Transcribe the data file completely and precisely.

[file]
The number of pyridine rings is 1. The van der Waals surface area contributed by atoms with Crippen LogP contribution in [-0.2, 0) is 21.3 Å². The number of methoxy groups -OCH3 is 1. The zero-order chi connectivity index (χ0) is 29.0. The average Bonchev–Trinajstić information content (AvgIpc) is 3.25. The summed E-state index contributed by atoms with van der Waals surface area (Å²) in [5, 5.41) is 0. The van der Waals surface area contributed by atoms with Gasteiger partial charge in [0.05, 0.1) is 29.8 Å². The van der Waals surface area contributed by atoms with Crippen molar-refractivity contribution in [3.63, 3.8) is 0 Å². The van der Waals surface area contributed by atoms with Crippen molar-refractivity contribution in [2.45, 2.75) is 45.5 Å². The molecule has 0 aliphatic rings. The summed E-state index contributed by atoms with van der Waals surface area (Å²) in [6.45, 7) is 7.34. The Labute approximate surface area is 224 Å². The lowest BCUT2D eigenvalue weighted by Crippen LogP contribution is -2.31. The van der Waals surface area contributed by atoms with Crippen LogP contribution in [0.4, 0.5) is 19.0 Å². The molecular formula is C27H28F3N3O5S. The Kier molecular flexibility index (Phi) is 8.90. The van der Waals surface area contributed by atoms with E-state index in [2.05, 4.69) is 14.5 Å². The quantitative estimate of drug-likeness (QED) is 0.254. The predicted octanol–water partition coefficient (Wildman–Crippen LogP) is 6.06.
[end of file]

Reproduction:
The number of pyridine rings is 1. The van der Waals surface area contributed by atoms with Crippen LogP contribution in [-0.2, 0) is 21.3 Å². The number of methoxy groups -OCH3 is 1. The zero-order chi connectivity index (χ0) is 29.0. The average Bonchev–Trinajstić information content (AvgIpc) is 3.25. The summed E-state index contributed by atoms with van der Waals surface area (Å²) in [5, 5.41) is 0. The van der Waals surface area contributed by atoms with Gasteiger partial charge in [0.05, 0.1) is 29.8 Å². The van der Waals surface area contributed by atoms with Crippen molar-refractivity contribution in [3.63, 3.8) is 0 Å². The van der Waals surface area contributed by atoms with Crippen molar-refractivity contribution in [2.45, 2.75) is 45.5 Å². The molecule has 0 aliphatic rings. The summed E-state index contributed by atoms with van der Waals surface area (Å²) in [6.45, 7) is 7.34. The Labute approximate surface area is 224 Å². The lowest BCUT2D eigenvalue weighted by Crippen LogP contribution is -2.31. The van der Waals surface area contributed by atoms with Crippen LogP contribution in [0.4, 0.5) is 19.0 Å². The molecular formula is C27H28F3N3O5S. The Kier molecular flexibility index (Phi) is 8.90. The van der Waals surface area contributed by atoms with E-state index in [2.05, 4.69) is 14.5 Å². The quantitative estimate of drug-likeness (QED) is 0.254. The predicted octanol–water partition coefficient (Wildman–Crippen LogP) is 6.06.